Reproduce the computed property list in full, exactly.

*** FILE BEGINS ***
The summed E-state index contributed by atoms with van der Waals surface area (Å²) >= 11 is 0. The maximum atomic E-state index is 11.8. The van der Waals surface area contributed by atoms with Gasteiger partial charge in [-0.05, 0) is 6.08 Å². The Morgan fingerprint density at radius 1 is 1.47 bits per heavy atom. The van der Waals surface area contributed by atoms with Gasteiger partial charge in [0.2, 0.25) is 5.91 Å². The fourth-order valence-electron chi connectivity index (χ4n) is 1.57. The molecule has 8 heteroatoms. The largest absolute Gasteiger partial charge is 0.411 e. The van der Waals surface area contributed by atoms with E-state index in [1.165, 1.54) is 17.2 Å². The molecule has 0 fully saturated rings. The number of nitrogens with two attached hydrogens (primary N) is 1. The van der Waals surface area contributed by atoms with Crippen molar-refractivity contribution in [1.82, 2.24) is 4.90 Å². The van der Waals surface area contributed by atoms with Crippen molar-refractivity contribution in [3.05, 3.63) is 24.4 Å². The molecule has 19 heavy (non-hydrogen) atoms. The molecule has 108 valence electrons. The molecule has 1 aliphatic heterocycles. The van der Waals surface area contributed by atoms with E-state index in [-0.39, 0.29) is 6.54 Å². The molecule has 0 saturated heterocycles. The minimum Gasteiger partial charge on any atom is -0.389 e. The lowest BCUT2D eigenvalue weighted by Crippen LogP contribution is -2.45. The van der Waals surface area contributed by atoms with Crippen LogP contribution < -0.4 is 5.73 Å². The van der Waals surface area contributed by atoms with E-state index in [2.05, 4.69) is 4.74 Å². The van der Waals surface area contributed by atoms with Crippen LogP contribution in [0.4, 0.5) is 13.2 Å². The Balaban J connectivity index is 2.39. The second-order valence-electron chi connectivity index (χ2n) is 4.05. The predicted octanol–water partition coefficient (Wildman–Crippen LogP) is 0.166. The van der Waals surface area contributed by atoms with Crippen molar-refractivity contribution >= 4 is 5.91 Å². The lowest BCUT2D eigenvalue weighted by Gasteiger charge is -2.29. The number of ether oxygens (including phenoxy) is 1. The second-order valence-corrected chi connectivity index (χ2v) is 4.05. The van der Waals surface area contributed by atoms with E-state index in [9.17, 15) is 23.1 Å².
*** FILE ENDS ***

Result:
The summed E-state index contributed by atoms with van der Waals surface area (Å²) >= 11 is 0. The maximum atomic E-state index is 11.8. The van der Waals surface area contributed by atoms with Gasteiger partial charge in [-0.05, 0) is 6.08 Å². The Morgan fingerprint density at radius 1 is 1.47 bits per heavy atom. The van der Waals surface area contributed by atoms with Gasteiger partial charge in [0.2, 0.25) is 5.91 Å². The fourth-order valence-electron chi connectivity index (χ4n) is 1.57. The molecule has 8 heteroatoms. The largest absolute Gasteiger partial charge is 0.411 e. The van der Waals surface area contributed by atoms with E-state index in [1.165, 1.54) is 17.2 Å². The molecule has 0 fully saturated rings. The number of nitrogens with two attached hydrogens (primary N) is 1. The van der Waals surface area contributed by atoms with Crippen molar-refractivity contribution in [1.82, 2.24) is 4.90 Å². The van der Waals surface area contributed by atoms with Crippen molar-refractivity contribution in [3.05, 3.63) is 24.4 Å². The molecule has 19 heavy (non-hydrogen) atoms. The molecule has 108 valence electrons. The molecule has 1 aliphatic heterocycles. The van der Waals surface area contributed by atoms with E-state index in [-0.39, 0.29) is 6.54 Å². The molecule has 0 saturated heterocycles. The minimum Gasteiger partial charge on any atom is -0.389 e. The lowest BCUT2D eigenvalue weighted by Crippen LogP contribution is -2.45. The van der Waals surface area contributed by atoms with Crippen LogP contribution < -0.4 is 5.73 Å². The van der Waals surface area contributed by atoms with E-state index in [2.05, 4.69) is 4.74 Å². The van der Waals surface area contributed by atoms with Crippen LogP contribution in [0.4, 0.5) is 13.2 Å². The Balaban J connectivity index is 2.39. The second-order valence-electron chi connectivity index (χ2n) is 4.05. The predicted octanol–water partition coefficient (Wildman–Crippen LogP) is 0.166. The van der Waals surface area contributed by atoms with Crippen molar-refractivity contribution >= 4 is 5.91 Å². The lowest BCUT2D eigenvalue weighted by Gasteiger charge is -2.29. The number of ether oxygens (including phenoxy) is 1. The second-order valence-corrected chi connectivity index (χ2v) is 4.05. The van der Waals surface area contributed by atoms with E-state index in [9.17, 15) is 23.1 Å².